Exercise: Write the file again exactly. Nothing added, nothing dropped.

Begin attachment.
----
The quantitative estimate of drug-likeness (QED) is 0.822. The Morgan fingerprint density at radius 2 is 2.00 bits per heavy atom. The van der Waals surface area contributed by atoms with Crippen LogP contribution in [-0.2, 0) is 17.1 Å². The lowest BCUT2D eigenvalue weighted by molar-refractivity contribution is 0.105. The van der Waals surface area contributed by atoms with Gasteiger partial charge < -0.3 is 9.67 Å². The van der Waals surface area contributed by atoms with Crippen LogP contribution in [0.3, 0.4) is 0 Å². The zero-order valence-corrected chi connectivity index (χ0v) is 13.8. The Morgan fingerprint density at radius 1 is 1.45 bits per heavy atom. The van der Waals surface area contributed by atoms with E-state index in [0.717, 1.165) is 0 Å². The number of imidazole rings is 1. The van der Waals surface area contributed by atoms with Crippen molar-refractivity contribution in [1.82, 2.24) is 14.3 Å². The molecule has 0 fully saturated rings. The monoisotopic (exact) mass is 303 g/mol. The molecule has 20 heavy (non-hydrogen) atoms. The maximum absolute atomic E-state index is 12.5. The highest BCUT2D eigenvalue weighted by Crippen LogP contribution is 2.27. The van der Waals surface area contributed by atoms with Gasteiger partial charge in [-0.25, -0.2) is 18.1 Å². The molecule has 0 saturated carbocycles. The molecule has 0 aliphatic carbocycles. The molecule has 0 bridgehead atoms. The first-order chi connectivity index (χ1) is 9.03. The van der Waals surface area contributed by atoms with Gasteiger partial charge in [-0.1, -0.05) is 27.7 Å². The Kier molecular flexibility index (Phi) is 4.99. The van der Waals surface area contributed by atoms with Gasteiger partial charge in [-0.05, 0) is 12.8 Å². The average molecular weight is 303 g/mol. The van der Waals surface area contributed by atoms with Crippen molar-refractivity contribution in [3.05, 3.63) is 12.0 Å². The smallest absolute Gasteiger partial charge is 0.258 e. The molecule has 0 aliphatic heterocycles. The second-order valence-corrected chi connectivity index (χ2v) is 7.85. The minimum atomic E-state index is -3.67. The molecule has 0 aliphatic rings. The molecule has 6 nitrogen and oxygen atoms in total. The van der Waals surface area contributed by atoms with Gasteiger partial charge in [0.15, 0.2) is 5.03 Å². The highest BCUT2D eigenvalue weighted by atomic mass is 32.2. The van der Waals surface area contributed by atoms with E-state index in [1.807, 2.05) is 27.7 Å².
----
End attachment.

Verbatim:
The quantitative estimate of drug-likeness (QED) is 0.822. The Morgan fingerprint density at radius 2 is 2.00 bits per heavy atom. The van der Waals surface area contributed by atoms with Crippen LogP contribution in [-0.2, 0) is 17.1 Å². The lowest BCUT2D eigenvalue weighted by molar-refractivity contribution is 0.105. The van der Waals surface area contributed by atoms with Gasteiger partial charge < -0.3 is 9.67 Å². The van der Waals surface area contributed by atoms with Crippen LogP contribution in [0.3, 0.4) is 0 Å². The zero-order valence-corrected chi connectivity index (χ0v) is 13.8. The Morgan fingerprint density at radius 1 is 1.45 bits per heavy atom. The van der Waals surface area contributed by atoms with E-state index in [0.717, 1.165) is 0 Å². The number of imidazole rings is 1. The van der Waals surface area contributed by atoms with Crippen molar-refractivity contribution in [1.82, 2.24) is 14.3 Å². The molecule has 0 fully saturated rings. The monoisotopic (exact) mass is 303 g/mol. The molecule has 20 heavy (non-hydrogen) atoms. The maximum absolute atomic E-state index is 12.5. The highest BCUT2D eigenvalue weighted by Crippen LogP contribution is 2.27. The van der Waals surface area contributed by atoms with Gasteiger partial charge in [-0.25, -0.2) is 18.1 Å². The molecule has 0 saturated carbocycles. The molecule has 0 aliphatic carbocycles. The molecule has 0 bridgehead atoms. The first-order chi connectivity index (χ1) is 9.03. The van der Waals surface area contributed by atoms with Gasteiger partial charge in [-0.1, -0.05) is 27.7 Å². The Kier molecular flexibility index (Phi) is 4.99. The van der Waals surface area contributed by atoms with Gasteiger partial charge in [-0.05, 0) is 12.8 Å². The average molecular weight is 303 g/mol. The van der Waals surface area contributed by atoms with Crippen molar-refractivity contribution in [3.05, 3.63) is 12.0 Å². The smallest absolute Gasteiger partial charge is 0.258 e. The molecule has 0 aliphatic heterocycles. The second-order valence-corrected chi connectivity index (χ2v) is 7.85. The minimum atomic E-state index is -3.67. The molecule has 0 aliphatic rings. The molecule has 6 nitrogen and oxygen atoms in total. The van der Waals surface area contributed by atoms with Gasteiger partial charge in [0.15, 0.2) is 5.03 Å². The highest BCUT2D eigenvalue weighted by atomic mass is 32.2. The van der Waals surface area contributed by atoms with E-state index in [1.807, 2.05) is 27.7 Å².